ILDOT US 52 Savanna-Sabula Deck-Tied Arch Bridge Replacement
This project includes the replacement of a historic steel truss bridge and realignment of US 52 crossing the Mississippi River between Savanna, IL and Sabula, IA. The new 11-span bridge comprises three separate portions, two plate girder units consisting of 10 spans totaling 1,908 feet, and the central 546-foot-long tied-arch span, perched 60 feet above the main navigation channel. Web-plate girder depths range from 54-inches and 84-inches on the Iowa approach to 78-inches on the Illinois approach. The spans consist of a six-girder layout with girders spaced at 7.25-feet. The use of six girders allows for future deck replacements to be performed one-half at a time while enabling bi-directional traffic to be maintained during all maintenance and repair operations. Overall, the new structure features two 12-foot driving lanes with 8-foot shoulders. The project also involved the construction of a 1,565 foot-long soldier pile wall with aesthetic concrete cladding to facilitate the realigned Illinois Route 84 at the eastern end of the structure. Wall height ranged from 12 to 29 feet.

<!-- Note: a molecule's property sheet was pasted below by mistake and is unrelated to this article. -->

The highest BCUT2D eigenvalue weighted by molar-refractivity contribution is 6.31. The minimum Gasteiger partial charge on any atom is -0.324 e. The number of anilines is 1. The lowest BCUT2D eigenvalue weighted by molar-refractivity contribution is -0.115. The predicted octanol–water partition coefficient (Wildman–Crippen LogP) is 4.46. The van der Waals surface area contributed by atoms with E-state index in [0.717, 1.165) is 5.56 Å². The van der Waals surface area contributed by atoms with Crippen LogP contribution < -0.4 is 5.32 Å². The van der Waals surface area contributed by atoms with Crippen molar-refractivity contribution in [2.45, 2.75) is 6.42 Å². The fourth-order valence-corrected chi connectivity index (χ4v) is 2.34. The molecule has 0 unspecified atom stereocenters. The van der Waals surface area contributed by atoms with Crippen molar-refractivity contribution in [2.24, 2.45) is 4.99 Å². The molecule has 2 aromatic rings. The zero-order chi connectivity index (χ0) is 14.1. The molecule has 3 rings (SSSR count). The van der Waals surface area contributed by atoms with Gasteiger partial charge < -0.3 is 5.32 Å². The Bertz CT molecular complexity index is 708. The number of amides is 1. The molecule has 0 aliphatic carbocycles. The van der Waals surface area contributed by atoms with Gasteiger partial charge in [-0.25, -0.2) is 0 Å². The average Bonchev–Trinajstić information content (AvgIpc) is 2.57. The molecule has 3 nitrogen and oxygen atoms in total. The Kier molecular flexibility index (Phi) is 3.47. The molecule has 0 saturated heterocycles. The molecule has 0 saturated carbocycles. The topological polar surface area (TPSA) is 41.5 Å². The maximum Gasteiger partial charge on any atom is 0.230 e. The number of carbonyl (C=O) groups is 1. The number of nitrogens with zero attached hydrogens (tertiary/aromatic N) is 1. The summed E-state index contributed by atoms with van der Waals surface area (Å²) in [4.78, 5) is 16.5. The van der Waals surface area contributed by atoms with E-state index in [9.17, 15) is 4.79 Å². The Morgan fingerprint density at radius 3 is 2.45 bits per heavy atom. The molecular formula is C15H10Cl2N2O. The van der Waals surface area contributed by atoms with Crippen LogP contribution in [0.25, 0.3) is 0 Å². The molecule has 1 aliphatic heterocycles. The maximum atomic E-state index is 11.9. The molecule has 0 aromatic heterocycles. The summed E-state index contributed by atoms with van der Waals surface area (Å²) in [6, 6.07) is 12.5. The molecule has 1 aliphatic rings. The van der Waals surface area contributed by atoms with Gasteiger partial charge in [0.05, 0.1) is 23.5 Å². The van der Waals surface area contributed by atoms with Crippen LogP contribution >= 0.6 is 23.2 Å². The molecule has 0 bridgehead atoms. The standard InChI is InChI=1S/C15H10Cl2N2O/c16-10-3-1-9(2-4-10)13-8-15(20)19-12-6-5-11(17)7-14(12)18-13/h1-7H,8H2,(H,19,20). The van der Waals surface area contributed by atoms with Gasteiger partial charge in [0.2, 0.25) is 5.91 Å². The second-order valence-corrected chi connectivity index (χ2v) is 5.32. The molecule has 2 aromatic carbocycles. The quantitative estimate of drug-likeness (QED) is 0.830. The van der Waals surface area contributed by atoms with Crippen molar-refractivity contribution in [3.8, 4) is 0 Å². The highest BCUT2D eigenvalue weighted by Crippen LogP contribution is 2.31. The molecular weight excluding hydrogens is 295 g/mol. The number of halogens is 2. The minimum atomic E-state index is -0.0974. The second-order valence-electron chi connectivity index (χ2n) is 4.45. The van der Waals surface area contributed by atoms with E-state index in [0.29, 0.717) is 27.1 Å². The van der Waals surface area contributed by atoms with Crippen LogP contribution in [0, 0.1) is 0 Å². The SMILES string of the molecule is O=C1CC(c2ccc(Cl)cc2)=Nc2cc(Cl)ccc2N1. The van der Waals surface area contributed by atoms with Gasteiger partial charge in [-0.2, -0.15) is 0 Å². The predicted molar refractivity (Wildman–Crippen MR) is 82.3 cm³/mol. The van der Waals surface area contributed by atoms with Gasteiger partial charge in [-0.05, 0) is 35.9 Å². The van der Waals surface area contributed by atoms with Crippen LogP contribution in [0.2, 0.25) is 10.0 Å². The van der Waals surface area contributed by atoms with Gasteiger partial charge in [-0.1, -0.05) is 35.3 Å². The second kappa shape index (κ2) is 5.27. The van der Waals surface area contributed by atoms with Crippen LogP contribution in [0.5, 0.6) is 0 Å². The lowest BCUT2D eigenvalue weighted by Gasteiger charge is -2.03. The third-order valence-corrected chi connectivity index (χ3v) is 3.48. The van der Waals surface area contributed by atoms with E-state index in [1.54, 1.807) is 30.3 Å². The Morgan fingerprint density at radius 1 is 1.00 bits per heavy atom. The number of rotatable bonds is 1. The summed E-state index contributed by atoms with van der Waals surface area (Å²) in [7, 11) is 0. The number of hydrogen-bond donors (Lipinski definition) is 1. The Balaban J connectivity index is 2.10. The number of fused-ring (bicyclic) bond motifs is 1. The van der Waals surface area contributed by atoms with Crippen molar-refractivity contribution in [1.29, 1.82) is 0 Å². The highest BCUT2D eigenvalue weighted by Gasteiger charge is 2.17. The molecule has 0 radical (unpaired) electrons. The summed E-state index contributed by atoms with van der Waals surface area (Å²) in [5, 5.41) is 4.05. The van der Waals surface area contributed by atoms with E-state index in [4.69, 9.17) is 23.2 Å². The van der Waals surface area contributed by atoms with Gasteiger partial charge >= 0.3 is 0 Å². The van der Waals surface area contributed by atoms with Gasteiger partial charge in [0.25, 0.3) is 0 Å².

Using an alternative to the original design, we erected the tied arch with contractor-designed towers and an onsite cantilevered method of erection. This innovative alternative minimized the impact on marine navigation and recreational boat traffic by eliminating the need to construct in-water falsework adjacent to active shipping lanes by using a multi-staged construction erection plan. Through this method, bridge pieces were transported by a barge, where a crane was used to install the arch pieces in place, supported from cable-stays above. In preparing for the erection sequences, we performed the in-depth structural analysis at each stage to ensure we did not exceed the allowable stress. A temporary falsework system and multi-strand stay system was then installed to facilitate suspending 3,000,000 pounds of structural steel for the tied-arch during the erection. This adjustable system allowed the project team to maintain geometry and steel stresses within allowable limits throughout construction to perform gradual tensioning and de-tensioning of 19 strand stays. We used an automatic surveying system that measured the work points of the arch erection geometry plan on an hourly basis—24 hours a day, seven days a week—with continuous measurements in real-time during segment erection. By maintaining rigorous geometry control, both erected cantilevers were able to meet in free-space without incident. Through these innovative techniques and expertise with complex steel erection, we opened this bridge to traffic, meeting the owner’s tight timeline and seamlessly maintaining the transportation connection between Illinois and Iowa.